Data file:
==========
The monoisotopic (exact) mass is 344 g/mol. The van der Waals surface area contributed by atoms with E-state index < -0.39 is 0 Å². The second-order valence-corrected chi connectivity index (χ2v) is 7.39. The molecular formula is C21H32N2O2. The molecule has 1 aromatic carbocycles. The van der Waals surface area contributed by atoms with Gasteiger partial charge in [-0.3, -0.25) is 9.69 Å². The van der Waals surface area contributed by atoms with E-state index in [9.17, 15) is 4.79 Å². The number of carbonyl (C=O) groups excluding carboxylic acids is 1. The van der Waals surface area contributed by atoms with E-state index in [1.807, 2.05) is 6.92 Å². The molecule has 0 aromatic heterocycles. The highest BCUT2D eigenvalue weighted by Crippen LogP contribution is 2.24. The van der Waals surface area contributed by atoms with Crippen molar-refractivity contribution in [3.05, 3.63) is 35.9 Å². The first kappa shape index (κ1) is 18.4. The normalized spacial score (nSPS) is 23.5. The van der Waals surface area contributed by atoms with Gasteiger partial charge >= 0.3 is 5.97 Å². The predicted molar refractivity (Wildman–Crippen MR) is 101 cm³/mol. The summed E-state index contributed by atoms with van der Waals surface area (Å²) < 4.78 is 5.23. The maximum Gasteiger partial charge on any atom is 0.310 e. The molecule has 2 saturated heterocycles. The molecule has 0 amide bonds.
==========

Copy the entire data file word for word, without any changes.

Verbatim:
The monoisotopic (exact) mass is 344 g/mol. The van der Waals surface area contributed by atoms with E-state index < -0.39 is 0 Å². The second-order valence-corrected chi connectivity index (χ2v) is 7.39. The molecular formula is C21H32N2O2. The molecule has 1 aromatic carbocycles. The van der Waals surface area contributed by atoms with Gasteiger partial charge in [-0.3, -0.25) is 9.69 Å². The van der Waals surface area contributed by atoms with E-state index in [9.17, 15) is 4.79 Å². The number of carbonyl (C=O) groups excluding carboxylic acids is 1. The van der Waals surface area contributed by atoms with E-state index in [1.807, 2.05) is 6.92 Å². The molecule has 0 aromatic heterocycles. The highest BCUT2D eigenvalue weighted by Crippen LogP contribution is 2.24. The van der Waals surface area contributed by atoms with Crippen molar-refractivity contribution in [3.05, 3.63) is 35.9 Å². The first kappa shape index (κ1) is 18.4. The normalized spacial score (nSPS) is 23.5. The van der Waals surface area contributed by atoms with Gasteiger partial charge >= 0.3 is 5.97 Å². The predicted molar refractivity (Wildman–Crippen MR) is 101 cm³/mol. The summed E-state index contributed by atoms with van der Waals surface area (Å²) < 4.78 is 5.23. The maximum Gasteiger partial charge on any atom is 0.310 e. The molecule has 2 saturated heterocycles. The molecule has 0 amide bonds.